Photos from 250+ Feet up COTA’s Petrolsaurus Rex

Standing 251 feet above Turns 16, 17, & 18, the COTA observation tower provides a bird’s eye view of just about every tun on the circuit, if you can stomach its subtle sway in the wind and clear-glass floor at the precipice. Officially called by COTA as the “Observation Tower” – it really needs a better name for casual conversation. We’ve heard COTA Cobra used a few times with some lovely alliteration, but the structure has always struck us as less snake-like, and more like a big dinosaur — we’re going to use the name “Petrolsaurus Rex” until I hear something better, or COTA sends me a cease and desist order. I climbed to the top of Petrolsaurus Rex (read: took the elevator) during the MotoGP Warm-Up session, and snapped a few photos in the process. Enjoy!

MV Agusta F3 800 Ago Now Officially Debuts

We already announced the bike last November, and brought you a bevy of hi-res images of the special edition machine. Although now that we think of it, MV Agusta never released anything on this Giacomo Agostini tribute motorcycle — better late than never, right? Back at the EICMA show launch, where the MV Agusta F3 800 Ago was first shown to the public (and Agostini himself), the Varese brand promised us two additional motorcycle launches in early 2014. MV Agsuta made good on half that promise with the Dragster 800 model, hopefully this Ago special edition isn’t the other half of that statement, and MV Agusta still has something waiting in the wings. That being said, the Tricolore & Gold paint scheme is gorgeous, and looks even better in person.

Isle of Man TT Gets TV Deal for Australia & USA

Want to watch the Isle of Man TT from the comfort of your non-British TV, but haven’t been able to in the past? A new TV from the Isle of Man’s Department of Economic Development will do just that. Inking a new TV contract with North One TV, the Isle of Man TT will be televised in the American, Australian, and of course British markets, making it easier than ever to watch the iconic road race. With a five-year contract with the Velocity Channel in the US, the American cable channel will show seven one-hour race shows. Each segment will air within 24hrs of each race, and be tailored for the American market.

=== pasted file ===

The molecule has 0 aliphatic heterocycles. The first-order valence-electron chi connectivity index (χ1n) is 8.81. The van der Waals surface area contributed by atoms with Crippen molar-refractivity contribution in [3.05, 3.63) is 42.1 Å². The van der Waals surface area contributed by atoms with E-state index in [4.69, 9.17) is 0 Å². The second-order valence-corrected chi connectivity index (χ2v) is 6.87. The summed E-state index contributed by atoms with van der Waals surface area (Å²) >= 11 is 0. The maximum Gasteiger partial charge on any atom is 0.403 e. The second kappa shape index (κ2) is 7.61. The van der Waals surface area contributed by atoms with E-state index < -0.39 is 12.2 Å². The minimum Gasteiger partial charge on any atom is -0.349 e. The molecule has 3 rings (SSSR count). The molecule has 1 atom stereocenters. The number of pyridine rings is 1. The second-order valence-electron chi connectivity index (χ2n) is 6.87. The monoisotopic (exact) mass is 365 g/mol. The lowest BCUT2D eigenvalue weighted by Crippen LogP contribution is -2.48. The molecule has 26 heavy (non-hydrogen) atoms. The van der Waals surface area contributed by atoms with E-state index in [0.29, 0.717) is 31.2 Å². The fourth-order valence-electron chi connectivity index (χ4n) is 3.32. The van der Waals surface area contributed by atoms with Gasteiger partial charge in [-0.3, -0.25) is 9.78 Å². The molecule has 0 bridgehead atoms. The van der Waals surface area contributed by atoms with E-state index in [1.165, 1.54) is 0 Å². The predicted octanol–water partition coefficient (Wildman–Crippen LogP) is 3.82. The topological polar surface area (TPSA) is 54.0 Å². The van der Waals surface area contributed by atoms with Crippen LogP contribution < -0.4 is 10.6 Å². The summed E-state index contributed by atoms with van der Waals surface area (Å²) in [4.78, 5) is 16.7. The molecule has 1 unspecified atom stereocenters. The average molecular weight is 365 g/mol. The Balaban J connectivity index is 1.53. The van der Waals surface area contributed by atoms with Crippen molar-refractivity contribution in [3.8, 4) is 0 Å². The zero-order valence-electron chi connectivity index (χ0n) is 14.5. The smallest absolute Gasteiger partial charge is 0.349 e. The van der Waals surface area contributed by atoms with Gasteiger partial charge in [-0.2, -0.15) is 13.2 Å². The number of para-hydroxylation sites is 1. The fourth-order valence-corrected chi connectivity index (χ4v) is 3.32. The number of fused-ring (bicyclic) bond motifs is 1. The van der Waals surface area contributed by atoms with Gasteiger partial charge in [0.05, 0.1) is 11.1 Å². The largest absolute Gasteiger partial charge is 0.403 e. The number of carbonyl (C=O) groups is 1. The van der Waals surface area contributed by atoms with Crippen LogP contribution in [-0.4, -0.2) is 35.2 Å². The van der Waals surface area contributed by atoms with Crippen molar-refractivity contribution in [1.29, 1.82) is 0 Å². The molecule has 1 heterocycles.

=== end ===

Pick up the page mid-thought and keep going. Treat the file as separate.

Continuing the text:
Castiglioni Denies Fiat Buyout of MV Agusta Is in the Works

After reporting 22% growth in Q1 2014, Giovanni Castiglioni had some closing words about the rumors that Fiat could acquire MV Agusta — a popular rumor that has been swirling around in the press the last two months. Denying outright that MV Agusta had, or was in, talks with the Fiat-Chrysler group about an acquisition (some reports linked even MV Agusta to being bought by Fiat-owned Ferrari), Castiglioni said the Italian company solely was focused on building growth, and building motorcycles. “Moreover, I’d like to take this opportunity to deny rumours circulated by the media over the last few days concerning supposed negotiations vis-à-vis the sale of a share of MV Agusta to the Fiat-Chrysler Group,” said Giovanni Castiglioni, the President and CEO of MV Agusta.

A 2WD Hybrid-Electric Motorcycle for the US Military?

In the coming years, US special forces may be riding a tw0-wheel drive, hybrid-electric, multi-fuel motorcycle co-developed by BRD Motorcycles and Logos Technologies. Helping make this project possible is a Small Business Innovation Research grant from DARPA. The goal is to make a single-track vehicle for US expeditionary and special forces that will be nearly silent in operation, yet also capable of traveling long distances. Details on the proposed machine are light, of course, but it sounds like the 2WD dirt bike will be based off the BRD RedShift MX (shown above), and use an electric drivetrain, as well as a multi-fuel internal combustion engine to achieve its goals.

Colin Edwards Will Retire from Racing after 2014 Season